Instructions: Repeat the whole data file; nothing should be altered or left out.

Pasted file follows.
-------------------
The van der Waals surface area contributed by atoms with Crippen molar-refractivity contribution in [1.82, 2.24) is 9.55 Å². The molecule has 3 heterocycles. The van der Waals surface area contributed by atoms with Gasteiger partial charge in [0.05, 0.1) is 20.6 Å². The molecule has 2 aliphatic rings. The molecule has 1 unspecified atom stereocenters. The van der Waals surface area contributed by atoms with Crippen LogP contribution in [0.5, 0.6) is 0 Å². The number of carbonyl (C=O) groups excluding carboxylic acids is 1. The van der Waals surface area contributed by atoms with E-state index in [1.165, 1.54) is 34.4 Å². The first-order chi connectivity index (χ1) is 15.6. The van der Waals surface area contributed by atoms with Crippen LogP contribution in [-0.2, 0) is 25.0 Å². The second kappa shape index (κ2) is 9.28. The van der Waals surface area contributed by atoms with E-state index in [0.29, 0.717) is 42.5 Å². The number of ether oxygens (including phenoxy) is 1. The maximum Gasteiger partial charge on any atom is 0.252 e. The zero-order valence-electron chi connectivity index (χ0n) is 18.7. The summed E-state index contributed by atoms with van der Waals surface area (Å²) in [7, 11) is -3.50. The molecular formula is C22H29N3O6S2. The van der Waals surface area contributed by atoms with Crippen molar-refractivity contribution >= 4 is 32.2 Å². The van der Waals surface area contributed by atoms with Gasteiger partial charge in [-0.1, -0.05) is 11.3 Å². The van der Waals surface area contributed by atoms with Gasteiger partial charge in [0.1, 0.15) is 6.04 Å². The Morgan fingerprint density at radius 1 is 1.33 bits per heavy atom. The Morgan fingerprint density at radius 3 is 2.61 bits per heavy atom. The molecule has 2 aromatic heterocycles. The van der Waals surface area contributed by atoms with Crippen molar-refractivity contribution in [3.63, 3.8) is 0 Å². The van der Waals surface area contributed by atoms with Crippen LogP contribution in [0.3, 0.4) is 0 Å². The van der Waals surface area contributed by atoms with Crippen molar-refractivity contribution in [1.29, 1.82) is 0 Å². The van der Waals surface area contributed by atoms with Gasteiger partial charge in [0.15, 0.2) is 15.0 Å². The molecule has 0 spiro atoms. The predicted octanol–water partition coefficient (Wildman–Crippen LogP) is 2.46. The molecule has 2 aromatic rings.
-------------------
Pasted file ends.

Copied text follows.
The van der Waals surface area contributed by atoms with Crippen molar-refractivity contribution in [1.82, 2.24) is 9.55 Å². The molecule has 3 heterocycles. The van der Waals surface area contributed by atoms with Gasteiger partial charge in [0.05, 0.1) is 20.6 Å². The molecule has 2 aliphatic rings. The molecule has 1 unspecified atom stereocenters. The van der Waals surface area contributed by atoms with Crippen LogP contribution in [0.5, 0.6) is 0 Å². The number of carbonyl (C=O) groups excluding carboxylic acids is 1. The van der Waals surface area contributed by atoms with E-state index in [1.165, 1.54) is 34.4 Å². The first-order chi connectivity index (χ1) is 15.6. The van der Waals surface area contributed by atoms with Crippen LogP contribution in [-0.2, 0) is 25.0 Å². The second kappa shape index (κ2) is 9.28. The van der Waals surface area contributed by atoms with E-state index in [0.29, 0.717) is 42.5 Å². The number of ether oxygens (including phenoxy) is 1. The maximum Gasteiger partial charge on any atom is 0.252 e. The zero-order valence-electron chi connectivity index (χ0n) is 18.7. The summed E-state index contributed by atoms with van der Waals surface area (Å²) in [7, 11) is -3.50. The molecular formula is C22H29N3O6S2. The van der Waals surface area contributed by atoms with Crippen molar-refractivity contribution >= 4 is 32.2 Å². The van der Waals surface area contributed by atoms with Gasteiger partial charge in [-0.1, -0.05) is 11.3 Å². The van der Waals surface area contributed by atoms with Gasteiger partial charge in [0.1, 0.15) is 6.04 Å². The Morgan fingerprint density at radius 1 is 1.33 bits per heavy atom. The Morgan fingerprint density at radius 3 is 2.61 bits per heavy atom. The molecule has 2 aromatic heterocycles. The van der Waals surface area contributed by atoms with Crippen molar-refractivity contribution in [3.63, 3.8) is 0 Å². The van der Waals surface area contributed by atoms with Crippen LogP contribution in [0.3, 0.4) is 0 Å². The van der Waals surface area contributed by atoms with Crippen molar-refractivity contribution in [1.29, 1.82) is 0 Å². The van der Waals surface area contributed by atoms with Gasteiger partial charge in [0.15, 0.2) is 15.0 Å². The molecule has 0 spiro atoms. The predicted octanol–water partition coefficient (Wildman–Crippen LogP) is 2.46. The molecule has 2 aromatic rings.